A restaurant that faced backlash after trying to shame a teenager who paid a bill mostly in quarters, inspired the customer to start fundraising to pay for more people’s meals with change.
Cohen Naulty took a couple of his friends out for lunch Monday to Beer 88, where he picked up the $45 tab. He used a $20 bill and mostly quarters to cover the check as well as a $10 tip, he said.
"It's just U.S. currency. I'm allowed to use it. It's not illegal. I'm not doing anything wrong," Naulty told WSET.
Later that day, the restaurant shared a picture of the change and included hashtags “#nohometraining” in a post that has since been removed.
The restaurant said in a later post that its original post was not intended to be hurtful. That post has also been removed.
“In response to our earlier post, it was posted as a joke, intended as a joke and should be taken as a joke. It was posted as a light-hearted way of saying that something like this can be annoying to people that work in the restaurant/retail industry. In no way did we publicly shame ANYONE for paying OR tipping. We try to keep our page funny and relatable. And had no idea that this would be offensive to anyone.”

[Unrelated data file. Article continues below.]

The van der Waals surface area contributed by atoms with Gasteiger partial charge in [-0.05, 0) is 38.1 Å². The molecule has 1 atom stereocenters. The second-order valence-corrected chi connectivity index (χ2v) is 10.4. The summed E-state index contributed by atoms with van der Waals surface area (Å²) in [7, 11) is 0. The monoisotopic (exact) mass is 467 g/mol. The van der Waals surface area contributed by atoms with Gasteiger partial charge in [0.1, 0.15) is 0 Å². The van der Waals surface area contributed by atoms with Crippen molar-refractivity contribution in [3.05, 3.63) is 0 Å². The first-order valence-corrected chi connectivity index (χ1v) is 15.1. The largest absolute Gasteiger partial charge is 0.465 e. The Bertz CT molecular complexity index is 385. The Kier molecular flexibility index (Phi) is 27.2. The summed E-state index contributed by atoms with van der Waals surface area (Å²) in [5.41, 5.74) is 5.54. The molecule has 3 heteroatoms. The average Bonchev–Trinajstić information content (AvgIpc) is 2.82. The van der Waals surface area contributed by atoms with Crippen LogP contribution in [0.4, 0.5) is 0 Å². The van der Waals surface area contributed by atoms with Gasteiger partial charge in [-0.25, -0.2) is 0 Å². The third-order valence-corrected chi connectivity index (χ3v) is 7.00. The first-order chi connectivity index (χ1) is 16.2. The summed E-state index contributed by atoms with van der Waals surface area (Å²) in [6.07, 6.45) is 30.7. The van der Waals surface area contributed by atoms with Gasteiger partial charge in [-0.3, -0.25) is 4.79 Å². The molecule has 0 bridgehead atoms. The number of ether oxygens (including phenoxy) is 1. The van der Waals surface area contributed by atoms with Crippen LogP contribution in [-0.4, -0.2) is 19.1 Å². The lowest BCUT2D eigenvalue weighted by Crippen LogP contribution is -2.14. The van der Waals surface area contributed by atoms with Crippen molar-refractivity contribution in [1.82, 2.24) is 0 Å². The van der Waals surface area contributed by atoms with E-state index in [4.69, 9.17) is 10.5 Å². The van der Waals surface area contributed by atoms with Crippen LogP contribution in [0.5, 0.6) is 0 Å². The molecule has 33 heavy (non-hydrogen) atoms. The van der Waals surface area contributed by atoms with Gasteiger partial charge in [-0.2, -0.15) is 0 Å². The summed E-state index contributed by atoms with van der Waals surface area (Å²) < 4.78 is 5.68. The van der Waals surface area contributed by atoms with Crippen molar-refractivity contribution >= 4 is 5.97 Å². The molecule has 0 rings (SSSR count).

"On that part, yes, I do apologize," Yao Liu, the owner of Beer 88, told WSET, referring to the hashtag. "Because, you know, I didn't see it."
Naulty, 17, who works as a server at Kountry Kitchen, turned the worldwide interest into a way to keep buying lunch for people. He started The Quarter Boy, a fundraiser to pay for stranger's meals in change at least once a week. It has raised $4,900.
"If you are a restaurant that wouldn't mind a register filled with quarters at the end of the night and a special treat for one of your patrons now and then please post so I know who I won't offend by coming by," he wrote on Facebook.
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